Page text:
The failure to think carefully about the framing of the referendum question and the organization of the referendum process led directly to the Brexit debacle. The exploiters of the popular backlash against the dysfunction within the EU structure and operations in Brussels were able to play on people’s fears successfully and tip the scales against the EU.
Brexit, together with the Greek and Columbia peace deal referenda, are now cited by skeptics as reasons to avoid referenda. But most of the problems that arose in each case could have been resolved by better framing of the referendum question and better organization of the referendum process, as well as restricting it to consultation only. And it is important that the government or governments have some flexibility in the response to the referendum result.
Here are some points to guide the use of consultative referenda in Canada:
- First and foremost, we need an independent referendum commission to establish and administer the rules fairly. Referenda are not partisan tools to be manipulated by the government. Indeed, the opposite is true: they are appropriate when a government needs to consult the public to assist the executive and legislative branches in formulating policy and action on a particularly difficult or controversial issue.
- Referenda should not be rushed. The referendum commission must determine the length of the official campaign, having considered how thoroughly the issue has been subjected to public debate already. The public needs time to be well-informed.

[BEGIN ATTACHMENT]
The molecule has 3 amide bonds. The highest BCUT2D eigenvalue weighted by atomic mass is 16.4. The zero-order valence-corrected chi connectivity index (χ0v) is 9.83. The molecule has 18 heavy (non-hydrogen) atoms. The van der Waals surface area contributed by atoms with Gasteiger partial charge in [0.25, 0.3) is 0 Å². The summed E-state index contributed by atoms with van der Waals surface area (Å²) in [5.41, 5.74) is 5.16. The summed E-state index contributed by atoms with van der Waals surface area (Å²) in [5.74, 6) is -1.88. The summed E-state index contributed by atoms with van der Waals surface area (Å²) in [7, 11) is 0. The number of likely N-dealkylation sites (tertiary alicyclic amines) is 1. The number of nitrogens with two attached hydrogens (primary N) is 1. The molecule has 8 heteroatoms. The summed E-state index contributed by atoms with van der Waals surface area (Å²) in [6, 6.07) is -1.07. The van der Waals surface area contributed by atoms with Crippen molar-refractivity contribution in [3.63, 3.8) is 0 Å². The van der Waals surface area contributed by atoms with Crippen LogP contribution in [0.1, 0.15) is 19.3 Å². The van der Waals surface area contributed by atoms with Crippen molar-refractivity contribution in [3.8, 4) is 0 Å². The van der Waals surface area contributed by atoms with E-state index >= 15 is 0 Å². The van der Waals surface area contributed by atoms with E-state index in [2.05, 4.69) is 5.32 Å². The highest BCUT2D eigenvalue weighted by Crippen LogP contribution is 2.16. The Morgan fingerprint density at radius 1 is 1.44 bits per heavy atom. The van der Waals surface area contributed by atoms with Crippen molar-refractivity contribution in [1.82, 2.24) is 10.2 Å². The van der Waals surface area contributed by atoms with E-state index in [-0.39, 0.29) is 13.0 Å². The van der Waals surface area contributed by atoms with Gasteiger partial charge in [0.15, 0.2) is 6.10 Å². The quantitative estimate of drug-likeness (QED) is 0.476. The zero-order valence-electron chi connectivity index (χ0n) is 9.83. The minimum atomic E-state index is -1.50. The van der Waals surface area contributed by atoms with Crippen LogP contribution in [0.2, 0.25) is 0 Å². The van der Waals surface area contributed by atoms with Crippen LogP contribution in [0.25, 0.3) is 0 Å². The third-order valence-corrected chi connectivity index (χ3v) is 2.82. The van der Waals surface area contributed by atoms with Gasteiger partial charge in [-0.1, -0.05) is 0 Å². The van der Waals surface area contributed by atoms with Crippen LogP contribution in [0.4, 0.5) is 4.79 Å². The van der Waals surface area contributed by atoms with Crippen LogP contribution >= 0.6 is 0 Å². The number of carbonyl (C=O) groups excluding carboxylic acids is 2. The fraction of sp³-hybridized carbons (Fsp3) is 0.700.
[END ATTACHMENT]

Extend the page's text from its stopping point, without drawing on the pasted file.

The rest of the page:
- The independent commission should be responsible for the final draft of the question or questions. As the Charlottetown Accord definitively demonstrated, it is confusing to undertake multiple constitutional reforms at the same time and in the same document. Linking too many different reforms can deprive people of a chance to decide each on its own merits.
- Careful thought must go into the size of majority vote required for an option or question to be approved or rejected. Serious consideration should be given to incorporating a compulsory voting requirement since low voter turnout can be problematic.
- The referendum commission must establish strict controls on spending by the Yes and No sides. It is arguable that a certain amount of public funding should be allocated for administration by the independent referendum commission according to objective criteria.